Who needs institutions when you have leaders?
Buenos Aires Herald, August 14, 2013
The presence of charismatic leaders often conceals institutional weaknesses in Latin America. Though popular leaders inspire their people and get things done, institutional strength is more important in times of crisis. Either because they also make mistakes or because they eventually have to be replaced, leaders who concentrate power in their own hands are bad substitutes for autonomous and permanent institutions.
As Latin American countries prepare for an economic slowdown, nations that have relied on leadership and have failed to build strong institutions will find it more difficult to sail through times of distress and leadership renewal.
Since the transitions to democracy in the 1980s and after a decade of Washington Consensus hegemony in the 1990s, Latin American countries have experienced a prolonged period of economic growth. Poverty alleviation and the reductions of inequality have been achieved by left-wing and moderate governments in Latin America. Leaders who are openly anti-Washington Consensus and others who champion market-friendly policies have led Latin America through almost 15 years of sustained economic growth. Driven by demand from Asia, commodity prices have remained high for over a decade.
Though the economic policies promoted in the region are extremely varied, Latin American countries have uniformly placed importance in individual leaders as policy promoters. From moderate Lula in Brazil — who implemented market-friendly policies with a focus on reducing poverty and inequality — to more radical Hugo Chávez in Venezuela and Evo Morales in Bolivia — champions of anti-neoliberal policies and promoters of regional trade and integration initiatives — the policies implemented in recent years in Latin American countries are more associated with the presidents that have adopted them than with democratic institutions that can guarantee their continuity after the current leaders are gone.
When policies and economic models are associated with individual leaders, an inevitable sense of fragility calls into question their long-term prospects. Unless a strong institutional setup that can sustain the policies after the individual leaders are gone is created, the continuity of the economic model will depend exclusively on the presence of the leader who first implemented the policies. Because leaders become the best guarantee for the continuation of the policies, the inevitable renewal in national leadership usually evolves into a debate over the economic model the country will have in the future. Thus, those in favour of the policies unavoidably become advocates of the perpetuation in power of the national leader. Even if they see the need for leadership renewal, their higher interest in policy stability makes them compromise and accept the continuation of the leader as an inevitable externality.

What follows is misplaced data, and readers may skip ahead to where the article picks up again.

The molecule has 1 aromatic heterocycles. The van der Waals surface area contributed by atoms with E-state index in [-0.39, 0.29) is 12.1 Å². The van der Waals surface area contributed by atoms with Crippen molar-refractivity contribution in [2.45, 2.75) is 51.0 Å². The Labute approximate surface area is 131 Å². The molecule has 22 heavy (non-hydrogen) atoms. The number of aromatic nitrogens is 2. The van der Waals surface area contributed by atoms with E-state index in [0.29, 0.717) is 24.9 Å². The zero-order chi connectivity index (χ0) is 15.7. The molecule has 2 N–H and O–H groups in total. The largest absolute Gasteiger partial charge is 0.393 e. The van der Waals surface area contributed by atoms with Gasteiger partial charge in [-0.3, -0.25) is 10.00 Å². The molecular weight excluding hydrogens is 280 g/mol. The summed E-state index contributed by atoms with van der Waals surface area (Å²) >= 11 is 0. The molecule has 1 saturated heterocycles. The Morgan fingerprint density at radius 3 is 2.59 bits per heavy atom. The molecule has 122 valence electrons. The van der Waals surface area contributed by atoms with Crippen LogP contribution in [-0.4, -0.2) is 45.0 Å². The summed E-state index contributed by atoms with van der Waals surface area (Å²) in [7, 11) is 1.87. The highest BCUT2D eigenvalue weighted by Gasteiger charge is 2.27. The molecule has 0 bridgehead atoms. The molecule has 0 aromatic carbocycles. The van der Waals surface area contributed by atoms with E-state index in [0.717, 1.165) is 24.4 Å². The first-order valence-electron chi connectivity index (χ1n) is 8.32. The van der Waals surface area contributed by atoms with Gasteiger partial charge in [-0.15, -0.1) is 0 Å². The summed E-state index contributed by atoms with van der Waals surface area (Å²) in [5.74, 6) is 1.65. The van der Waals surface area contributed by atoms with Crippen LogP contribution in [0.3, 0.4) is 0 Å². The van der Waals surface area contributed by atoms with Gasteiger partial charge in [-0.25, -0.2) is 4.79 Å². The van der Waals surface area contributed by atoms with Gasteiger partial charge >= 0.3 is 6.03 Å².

Fortunately, history can be different. When leaders who favour certain policies build institutions that promote and defend those policies, regardless of who is in power, the economic model they implement can outlast their time in office. Moreover, those who favour the policies will no longer depend on their leader staying indefinitely in power. Institutions will replace individual leaders as the guarantors of the survival of the economic model.
Building institutions is easier said than done. The natural inclination in many societies is to concentrate power in the hands of a single person, rather than build autonomous and independent institutions that will promote certain policies even when the authorities would prefer to pursue a different path. A leader that strengthens institutions must be willing to give up power. Stronger institutions will make it more likely that their policies will outlive them, but they will be less powerful.
The history of Latin America is plagued with occasions when caudilllos (strongmen) emerged and implemented sweeping reforms that transformed their nations. After they were gone — or forcefully removed from office —other equally strong caudillos came and stirred the country in a different direction.
Policy continuity and stability are rare occurrences in Latin America. Normally, each new government seeks to reinvent the wheel, blaming past governments for all the current problems and raising expectations about what they can accomplish. However, as they fail to build strong institutions that can sustain the policies, leaders end up tying the future of their policies to their own political fortunes. If they are able to stay in power, their policies will survive. If they are replaced, their policies will go away with them. A new government will come into office and history will repeat itself as a tragedy and as a farce.
A decade of sustained economic growth is coming to an end in Latin America. Though the next decade will probably not be as bleak as the 1980s, growth in the next ten years will not be as robust as in the last decade. Precisely because economic slowdowns feed criticisms against the economic model — and economic crises make it more likely for new leaders to emerge — the next few years will test the resilience of the economic models in place in different Latin American countries. In countries where they were implemented by strong leaders, they will have fewer chances of surviving than in countries where they were deeply rooted in independent, autonomous and permanent institutions.